The column in the Times goes on to assure us that there is just no way to know whether death is followed by more life -- or, in other words, isn't death at all. Perhaps this is simply required nonsense mandated by the overriding need to avoid angry emails to the editor. But isn't it rather odd in a media outlet and a media culture that trumpets the need for verified and documented facts, and the absolute importance of shunning and even censoring any unproven speculation -- generally denounced as so-called conspiracy theories, whether or not any conspiracy is involved -- to nonetheless declare that people may very well go on living after death? Are there multiple, authoritative, named sources for that claim? Of course not. How about unnamed government officials assessing that claim with medium-high confidence from the so-called intelligence so-called community? Nope, not even that. Instead, the Times cites an academic field as the basis for its claim. Of course, no newspaper would write that biology tells us unicorns aren't real, yet they very well might be -- nobody can tell -- it's a matter for literature. Yet the Times writes that science finds death to be death, yet we just can't be sure -- it's a matter for religion.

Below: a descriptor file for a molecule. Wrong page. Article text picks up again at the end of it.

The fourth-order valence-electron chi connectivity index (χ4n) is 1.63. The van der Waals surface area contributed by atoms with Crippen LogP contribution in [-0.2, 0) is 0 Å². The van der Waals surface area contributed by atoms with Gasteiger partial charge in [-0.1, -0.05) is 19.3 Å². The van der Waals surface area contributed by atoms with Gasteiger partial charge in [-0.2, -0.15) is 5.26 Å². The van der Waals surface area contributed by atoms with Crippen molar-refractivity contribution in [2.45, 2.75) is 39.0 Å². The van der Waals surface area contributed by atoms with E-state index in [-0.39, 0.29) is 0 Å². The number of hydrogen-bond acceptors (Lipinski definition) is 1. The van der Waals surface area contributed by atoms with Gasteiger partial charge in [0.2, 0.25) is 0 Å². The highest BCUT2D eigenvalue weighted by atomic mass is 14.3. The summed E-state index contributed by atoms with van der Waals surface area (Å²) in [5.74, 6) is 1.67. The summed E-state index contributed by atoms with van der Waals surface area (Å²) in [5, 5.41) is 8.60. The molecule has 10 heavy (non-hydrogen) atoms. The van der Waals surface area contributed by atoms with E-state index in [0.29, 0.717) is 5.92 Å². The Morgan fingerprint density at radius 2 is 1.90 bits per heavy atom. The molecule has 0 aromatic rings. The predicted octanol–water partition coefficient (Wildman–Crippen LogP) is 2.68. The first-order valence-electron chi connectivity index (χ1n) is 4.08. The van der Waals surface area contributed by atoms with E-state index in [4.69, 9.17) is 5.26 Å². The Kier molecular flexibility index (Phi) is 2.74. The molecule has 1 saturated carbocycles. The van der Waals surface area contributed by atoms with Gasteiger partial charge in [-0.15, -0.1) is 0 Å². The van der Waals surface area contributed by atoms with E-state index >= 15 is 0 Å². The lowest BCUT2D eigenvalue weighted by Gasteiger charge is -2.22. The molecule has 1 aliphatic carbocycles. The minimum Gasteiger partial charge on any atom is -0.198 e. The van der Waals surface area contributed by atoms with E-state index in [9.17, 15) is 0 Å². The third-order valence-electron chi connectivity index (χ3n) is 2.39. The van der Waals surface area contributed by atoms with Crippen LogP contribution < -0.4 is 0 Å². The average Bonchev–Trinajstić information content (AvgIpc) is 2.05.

Denying death doesn't get you labeled a death denier, in the way that you might be labeled a climate denier or pandemic denier, and not for any reason related to knowledge of the matter -- but rather as a cultural preference.
Now, I want to suggest that militarism gets the same cultural preference that the afterlife does.
Cartoonist Matt Wuerker drew a cartoon that shows a couple visiting a therapist. The man has a military uniform and a head made out of weaponry. The woman is the Statue of Liberty. She's saying to the therapist, "I know, I know, he's rough on my economic competitiveness, abusive of my environment, and this national security thing is a joke, but I can't imagine life without him." The cartoon has the title "Military Codependency Complex."
A WORLD BEYOND WAR